To my surprise, last month showed the lowest volatility in four months. Yes, our daily highs were not as high as they had sometimes been in the past, but our lows were not as low, either. The latter helped make up for the former, and produced a solid, steady month without my realizing it.

This is also not to say that one cannot be too patient. It is just as dangerous–if not more so–to stubbornly hold the course long after the data has truly begun to indicate problems. Waiting too long to acknowledge problems and correct them can be dangerous to a business. A slow week, or even two slow weeks, may not be indicative of a real problem, but a poor month or more might just be a warning sign.

So don’t get too caught up in the daily ebb and flow of business or you’ll go nuts. But also don’t relax too much and fail to notice danger signs. Work for that “sweet spot” of having your finger on the pulse and both hands on the wheel. Just know, too, that it’s often easier said than done.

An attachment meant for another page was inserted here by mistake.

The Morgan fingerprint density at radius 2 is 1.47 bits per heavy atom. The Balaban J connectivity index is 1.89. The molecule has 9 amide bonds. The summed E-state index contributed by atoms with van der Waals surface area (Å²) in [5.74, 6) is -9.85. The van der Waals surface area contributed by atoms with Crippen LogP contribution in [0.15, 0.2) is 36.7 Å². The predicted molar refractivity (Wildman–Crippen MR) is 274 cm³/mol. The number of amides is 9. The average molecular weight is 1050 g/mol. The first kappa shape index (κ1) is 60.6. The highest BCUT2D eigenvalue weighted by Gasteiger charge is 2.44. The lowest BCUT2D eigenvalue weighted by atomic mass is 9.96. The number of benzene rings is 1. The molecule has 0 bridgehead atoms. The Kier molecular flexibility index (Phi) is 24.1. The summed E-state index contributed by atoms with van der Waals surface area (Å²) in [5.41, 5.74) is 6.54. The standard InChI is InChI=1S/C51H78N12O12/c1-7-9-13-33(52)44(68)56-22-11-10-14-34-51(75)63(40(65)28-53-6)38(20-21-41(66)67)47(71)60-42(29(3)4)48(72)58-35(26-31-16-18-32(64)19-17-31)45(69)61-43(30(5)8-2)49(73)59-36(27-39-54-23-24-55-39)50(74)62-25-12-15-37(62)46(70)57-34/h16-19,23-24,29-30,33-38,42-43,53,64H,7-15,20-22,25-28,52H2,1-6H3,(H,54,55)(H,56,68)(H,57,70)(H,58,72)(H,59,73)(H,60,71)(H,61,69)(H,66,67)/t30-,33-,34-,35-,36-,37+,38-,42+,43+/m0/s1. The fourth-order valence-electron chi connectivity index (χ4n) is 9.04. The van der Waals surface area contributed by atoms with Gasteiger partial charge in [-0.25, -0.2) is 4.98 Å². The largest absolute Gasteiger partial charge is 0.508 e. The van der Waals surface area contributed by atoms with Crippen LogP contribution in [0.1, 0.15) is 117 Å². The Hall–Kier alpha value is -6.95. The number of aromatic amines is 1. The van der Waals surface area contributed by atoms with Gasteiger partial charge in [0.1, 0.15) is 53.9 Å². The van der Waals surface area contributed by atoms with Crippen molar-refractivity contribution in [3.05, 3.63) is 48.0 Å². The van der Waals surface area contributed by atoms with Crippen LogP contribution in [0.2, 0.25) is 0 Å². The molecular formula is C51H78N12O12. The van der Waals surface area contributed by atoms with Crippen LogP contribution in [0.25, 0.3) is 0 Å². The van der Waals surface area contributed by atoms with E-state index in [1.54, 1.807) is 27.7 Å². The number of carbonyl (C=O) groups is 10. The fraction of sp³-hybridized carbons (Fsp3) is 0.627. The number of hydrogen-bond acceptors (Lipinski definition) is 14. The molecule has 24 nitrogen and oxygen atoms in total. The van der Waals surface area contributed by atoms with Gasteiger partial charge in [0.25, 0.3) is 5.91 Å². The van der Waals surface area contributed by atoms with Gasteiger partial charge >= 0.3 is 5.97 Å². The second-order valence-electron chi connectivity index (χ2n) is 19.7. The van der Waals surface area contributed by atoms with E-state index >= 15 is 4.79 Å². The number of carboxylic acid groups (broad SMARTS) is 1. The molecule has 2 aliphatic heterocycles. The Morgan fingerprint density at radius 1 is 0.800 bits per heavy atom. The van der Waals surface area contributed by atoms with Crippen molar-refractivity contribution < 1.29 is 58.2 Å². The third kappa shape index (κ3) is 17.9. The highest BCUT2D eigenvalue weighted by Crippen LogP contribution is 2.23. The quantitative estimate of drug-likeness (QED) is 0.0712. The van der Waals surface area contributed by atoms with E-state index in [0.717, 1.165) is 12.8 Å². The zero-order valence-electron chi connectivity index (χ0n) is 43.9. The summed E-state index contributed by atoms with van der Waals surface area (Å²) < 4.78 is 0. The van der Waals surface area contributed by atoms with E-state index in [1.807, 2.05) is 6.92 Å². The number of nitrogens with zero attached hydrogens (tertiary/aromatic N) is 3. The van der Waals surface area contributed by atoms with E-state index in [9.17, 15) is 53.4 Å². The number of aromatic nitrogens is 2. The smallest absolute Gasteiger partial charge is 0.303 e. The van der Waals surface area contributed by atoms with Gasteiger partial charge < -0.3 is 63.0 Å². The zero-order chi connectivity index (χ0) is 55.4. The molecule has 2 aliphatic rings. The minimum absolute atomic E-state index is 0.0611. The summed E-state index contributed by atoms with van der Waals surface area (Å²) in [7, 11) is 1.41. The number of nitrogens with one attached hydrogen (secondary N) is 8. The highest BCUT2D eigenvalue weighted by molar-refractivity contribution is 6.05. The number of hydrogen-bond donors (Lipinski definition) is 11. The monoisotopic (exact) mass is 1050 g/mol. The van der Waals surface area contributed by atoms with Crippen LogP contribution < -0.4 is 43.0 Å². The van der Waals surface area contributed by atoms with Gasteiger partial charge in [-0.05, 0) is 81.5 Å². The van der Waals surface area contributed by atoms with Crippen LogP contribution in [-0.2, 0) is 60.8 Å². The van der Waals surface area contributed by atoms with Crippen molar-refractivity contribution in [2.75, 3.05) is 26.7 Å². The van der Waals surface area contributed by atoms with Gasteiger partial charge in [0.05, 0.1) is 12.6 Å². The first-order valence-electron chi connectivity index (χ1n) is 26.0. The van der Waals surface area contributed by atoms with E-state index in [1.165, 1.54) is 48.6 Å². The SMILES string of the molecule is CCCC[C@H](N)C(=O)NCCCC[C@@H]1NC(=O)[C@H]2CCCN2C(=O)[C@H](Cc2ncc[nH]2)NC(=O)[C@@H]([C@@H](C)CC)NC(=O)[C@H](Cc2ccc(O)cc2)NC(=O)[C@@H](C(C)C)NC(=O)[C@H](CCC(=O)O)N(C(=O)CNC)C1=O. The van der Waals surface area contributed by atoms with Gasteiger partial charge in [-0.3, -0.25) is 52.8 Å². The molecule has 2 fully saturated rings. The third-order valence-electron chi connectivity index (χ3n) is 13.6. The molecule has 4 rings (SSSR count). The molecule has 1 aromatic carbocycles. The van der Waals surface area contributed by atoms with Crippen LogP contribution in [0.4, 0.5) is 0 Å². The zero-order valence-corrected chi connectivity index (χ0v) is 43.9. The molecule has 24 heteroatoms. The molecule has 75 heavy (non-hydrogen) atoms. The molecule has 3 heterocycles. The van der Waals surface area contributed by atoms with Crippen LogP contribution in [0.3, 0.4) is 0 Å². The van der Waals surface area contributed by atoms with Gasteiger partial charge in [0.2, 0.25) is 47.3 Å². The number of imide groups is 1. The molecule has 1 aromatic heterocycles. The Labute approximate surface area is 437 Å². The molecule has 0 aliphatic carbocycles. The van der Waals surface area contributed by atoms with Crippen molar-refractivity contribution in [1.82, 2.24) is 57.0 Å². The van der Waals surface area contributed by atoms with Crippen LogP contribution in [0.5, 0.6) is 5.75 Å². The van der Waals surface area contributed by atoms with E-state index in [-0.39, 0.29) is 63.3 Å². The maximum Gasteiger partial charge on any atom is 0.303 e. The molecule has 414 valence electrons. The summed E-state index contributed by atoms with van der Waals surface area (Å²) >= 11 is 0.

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Use more than one metric

The company my friends and I started five months ago is finally showing a profit. You’d think we’d be thrilled–and we are, but only cautiously so. Our monthly profit-and-loss sheet is looking fairly good. Our income is exceeding our expenses.

The problem is that our bank account continues to shrink. One of the most important lessons in accounting is to know what each of the standard accounting reports really show. Our profit-and-loss sheet may show a profit, but that’s not the entire story. It doesn’t look at cash flow. And the truth is, we are still spending more every month than we take in.

The reason is that we are still increasing our inventory. The purchase of inventory doesn’t figure into the profit-and-loss report. We are taking cash–an asset–and turning it into inventory–another asset. The profit-and-loss (or P and L) is only looking to see how much you sold, how much those goods cost to sell, and what other expenses you had during the period. If your sales minus cost of goods and expenses is greater than zero, congratulations! You’re profitable!